Get out the microscope, because we’re going through this poem line-by-line.
It was one by the village clock,
When he galloped into Lexington.
He saw the gilded weathercock
Swim in the moonlight as he passed
- An hour later and he's in Lexington.
- The regular timing of the ride gives the poem its rhythm here. We can feel the hours race by as Paul rides.
- Again we get a few little details. Paul notices the weathercock (the metal bird people sometimes put on their houses to show the direction of the wind). Again, the moonlight is a big deal, helping to set the mood in the poem.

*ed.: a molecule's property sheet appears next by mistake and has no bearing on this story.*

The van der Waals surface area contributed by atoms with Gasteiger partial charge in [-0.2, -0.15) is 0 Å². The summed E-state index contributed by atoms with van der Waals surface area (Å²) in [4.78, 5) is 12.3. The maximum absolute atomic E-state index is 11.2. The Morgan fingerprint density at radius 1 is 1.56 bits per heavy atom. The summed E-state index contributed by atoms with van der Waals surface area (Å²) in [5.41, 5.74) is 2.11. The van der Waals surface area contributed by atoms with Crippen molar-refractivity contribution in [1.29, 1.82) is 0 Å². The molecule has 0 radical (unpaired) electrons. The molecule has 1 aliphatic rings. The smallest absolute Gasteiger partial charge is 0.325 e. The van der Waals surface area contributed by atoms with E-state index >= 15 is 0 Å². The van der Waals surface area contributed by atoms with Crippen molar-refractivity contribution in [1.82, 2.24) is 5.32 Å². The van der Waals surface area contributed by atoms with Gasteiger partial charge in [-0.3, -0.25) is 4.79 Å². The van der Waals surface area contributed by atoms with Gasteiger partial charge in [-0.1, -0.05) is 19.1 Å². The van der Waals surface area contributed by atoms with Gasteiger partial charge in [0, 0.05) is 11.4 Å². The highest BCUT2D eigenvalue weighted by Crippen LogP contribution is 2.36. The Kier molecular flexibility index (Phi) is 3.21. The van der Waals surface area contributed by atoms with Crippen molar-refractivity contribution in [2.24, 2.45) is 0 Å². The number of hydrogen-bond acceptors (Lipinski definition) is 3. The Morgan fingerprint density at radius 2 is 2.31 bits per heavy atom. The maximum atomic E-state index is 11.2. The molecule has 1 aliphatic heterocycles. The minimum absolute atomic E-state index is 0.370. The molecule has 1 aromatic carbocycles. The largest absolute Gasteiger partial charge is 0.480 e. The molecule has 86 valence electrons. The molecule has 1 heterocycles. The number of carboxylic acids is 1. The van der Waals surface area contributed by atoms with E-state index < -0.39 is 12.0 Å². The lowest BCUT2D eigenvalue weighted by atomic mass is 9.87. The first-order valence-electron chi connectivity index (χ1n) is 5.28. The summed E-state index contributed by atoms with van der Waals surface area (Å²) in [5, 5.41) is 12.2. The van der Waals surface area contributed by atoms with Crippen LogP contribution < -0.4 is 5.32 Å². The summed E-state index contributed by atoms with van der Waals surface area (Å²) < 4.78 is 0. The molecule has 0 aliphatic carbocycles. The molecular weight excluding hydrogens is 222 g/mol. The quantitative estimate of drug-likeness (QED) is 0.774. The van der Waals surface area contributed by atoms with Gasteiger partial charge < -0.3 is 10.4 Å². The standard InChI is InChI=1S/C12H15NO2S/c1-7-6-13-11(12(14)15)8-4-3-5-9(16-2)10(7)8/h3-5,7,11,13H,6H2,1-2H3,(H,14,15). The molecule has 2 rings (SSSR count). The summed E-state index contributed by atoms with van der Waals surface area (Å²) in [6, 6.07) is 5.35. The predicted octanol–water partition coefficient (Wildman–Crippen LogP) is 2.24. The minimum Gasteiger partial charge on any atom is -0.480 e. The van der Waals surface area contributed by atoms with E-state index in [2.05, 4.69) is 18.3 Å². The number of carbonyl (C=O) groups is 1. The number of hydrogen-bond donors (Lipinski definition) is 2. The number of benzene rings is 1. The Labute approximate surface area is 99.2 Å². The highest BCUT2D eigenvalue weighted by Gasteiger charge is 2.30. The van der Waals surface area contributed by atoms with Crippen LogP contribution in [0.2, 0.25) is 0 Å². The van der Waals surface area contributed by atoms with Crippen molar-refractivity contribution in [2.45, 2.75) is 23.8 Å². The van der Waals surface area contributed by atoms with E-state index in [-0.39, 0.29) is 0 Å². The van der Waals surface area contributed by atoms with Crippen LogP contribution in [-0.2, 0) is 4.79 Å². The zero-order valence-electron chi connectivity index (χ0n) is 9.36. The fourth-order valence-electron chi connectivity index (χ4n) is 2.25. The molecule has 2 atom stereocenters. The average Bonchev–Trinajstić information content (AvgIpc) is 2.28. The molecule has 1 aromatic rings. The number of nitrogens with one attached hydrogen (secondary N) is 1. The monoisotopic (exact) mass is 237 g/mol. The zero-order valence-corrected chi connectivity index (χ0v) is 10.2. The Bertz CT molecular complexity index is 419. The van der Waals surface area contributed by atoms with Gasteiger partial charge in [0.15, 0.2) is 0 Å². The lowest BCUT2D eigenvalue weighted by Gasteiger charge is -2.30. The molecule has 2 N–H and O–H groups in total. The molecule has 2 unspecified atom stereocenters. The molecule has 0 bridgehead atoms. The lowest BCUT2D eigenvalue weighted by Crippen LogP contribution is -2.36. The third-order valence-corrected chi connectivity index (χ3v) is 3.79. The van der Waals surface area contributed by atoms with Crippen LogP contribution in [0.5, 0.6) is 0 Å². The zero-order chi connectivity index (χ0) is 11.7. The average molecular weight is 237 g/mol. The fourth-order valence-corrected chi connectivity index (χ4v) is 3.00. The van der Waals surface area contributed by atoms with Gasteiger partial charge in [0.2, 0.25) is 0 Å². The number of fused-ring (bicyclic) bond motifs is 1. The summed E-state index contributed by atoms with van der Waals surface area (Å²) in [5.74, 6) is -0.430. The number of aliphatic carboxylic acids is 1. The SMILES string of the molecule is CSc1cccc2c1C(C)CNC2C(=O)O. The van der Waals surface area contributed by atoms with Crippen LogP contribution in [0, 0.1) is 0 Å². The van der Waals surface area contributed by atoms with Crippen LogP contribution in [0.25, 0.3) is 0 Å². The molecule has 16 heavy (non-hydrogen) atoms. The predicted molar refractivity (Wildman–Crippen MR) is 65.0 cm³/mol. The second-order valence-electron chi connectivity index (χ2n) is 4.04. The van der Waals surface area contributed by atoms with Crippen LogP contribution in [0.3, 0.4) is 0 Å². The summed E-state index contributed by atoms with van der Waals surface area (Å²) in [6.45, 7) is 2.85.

And the meeting-house windows, blank and bare,
Gaze at him with a spectral glare,
As if they already stood aghast
At the bloody work they would look upon.
- Lexington is the setting for one of the battles that will take place when the sun rises the next morning.
- Longfellow does a neat thing here, playing with the time in the poem. We know the battle of Lexington is coming, so he acts for a moment like the windows of the town know it too. He treats them like faces that are watching Paul as he rides and are horrified ("aghast") at the violence ("the bloody work") they will see in the morning. It's a cool, creepy touch.